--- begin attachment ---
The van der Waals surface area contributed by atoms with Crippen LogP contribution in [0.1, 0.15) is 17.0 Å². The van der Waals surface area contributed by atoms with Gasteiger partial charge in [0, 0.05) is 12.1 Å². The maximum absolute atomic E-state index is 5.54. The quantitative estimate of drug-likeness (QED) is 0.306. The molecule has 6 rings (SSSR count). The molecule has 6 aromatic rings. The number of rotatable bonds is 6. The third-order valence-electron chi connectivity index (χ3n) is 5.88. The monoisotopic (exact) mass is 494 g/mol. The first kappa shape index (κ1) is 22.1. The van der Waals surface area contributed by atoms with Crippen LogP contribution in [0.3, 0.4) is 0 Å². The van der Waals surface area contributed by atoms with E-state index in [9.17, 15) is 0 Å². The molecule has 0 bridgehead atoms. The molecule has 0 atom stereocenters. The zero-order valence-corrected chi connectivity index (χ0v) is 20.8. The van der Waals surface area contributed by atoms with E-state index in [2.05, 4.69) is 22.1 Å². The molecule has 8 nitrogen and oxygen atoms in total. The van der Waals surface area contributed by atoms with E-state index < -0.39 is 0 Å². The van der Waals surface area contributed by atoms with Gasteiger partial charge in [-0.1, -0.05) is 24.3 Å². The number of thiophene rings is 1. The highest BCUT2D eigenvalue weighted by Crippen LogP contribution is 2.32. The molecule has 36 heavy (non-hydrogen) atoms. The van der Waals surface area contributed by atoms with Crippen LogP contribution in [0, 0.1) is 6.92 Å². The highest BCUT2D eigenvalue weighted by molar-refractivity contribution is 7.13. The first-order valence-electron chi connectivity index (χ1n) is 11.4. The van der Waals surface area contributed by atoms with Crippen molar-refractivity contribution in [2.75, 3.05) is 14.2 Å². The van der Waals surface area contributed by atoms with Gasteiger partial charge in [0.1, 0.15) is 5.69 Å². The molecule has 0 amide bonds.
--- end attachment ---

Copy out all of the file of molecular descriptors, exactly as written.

The van der Waals surface area contributed by atoms with Crippen LogP contribution in [0.1, 0.15) is 17.0 Å². The van der Waals surface area contributed by atoms with Gasteiger partial charge in [0, 0.05) is 12.1 Å². The maximum absolute atomic E-state index is 5.54. The quantitative estimate of drug-likeness (QED) is 0.306. The molecule has 6 rings (SSSR count). The molecule has 6 aromatic rings. The number of rotatable bonds is 6. The third-order valence-electron chi connectivity index (χ3n) is 5.88. The monoisotopic (exact) mass is 494 g/mol. The first kappa shape index (κ1) is 22.1. The van der Waals surface area contributed by atoms with Crippen LogP contribution in [0.3, 0.4) is 0 Å². The van der Waals surface area contributed by atoms with E-state index in [9.17, 15) is 0 Å². The molecule has 0 bridgehead atoms. The molecule has 0 atom stereocenters. The zero-order valence-corrected chi connectivity index (χ0v) is 20.8. The van der Waals surface area contributed by atoms with E-state index in [2.05, 4.69) is 22.1 Å². The molecule has 8 nitrogen and oxygen atoms in total. The van der Waals surface area contributed by atoms with E-state index < -0.39 is 0 Å². The van der Waals surface area contributed by atoms with Gasteiger partial charge in [-0.1, -0.05) is 24.3 Å². The number of thiophene rings is 1. The highest BCUT2D eigenvalue weighted by Crippen LogP contribution is 2.32. The molecule has 36 heavy (non-hydrogen) atoms. The van der Waals surface area contributed by atoms with Crippen LogP contribution in [0, 0.1) is 6.92 Å². The highest BCUT2D eigenvalue weighted by molar-refractivity contribution is 7.13. The first-order valence-electron chi connectivity index (χ1n) is 11.4. The van der Waals surface area contributed by atoms with Crippen molar-refractivity contribution in [2.75, 3.05) is 14.2 Å². The van der Waals surface area contributed by atoms with Gasteiger partial charge in [0.1, 0.15) is 5.69 Å². The molecule has 0 amide bonds.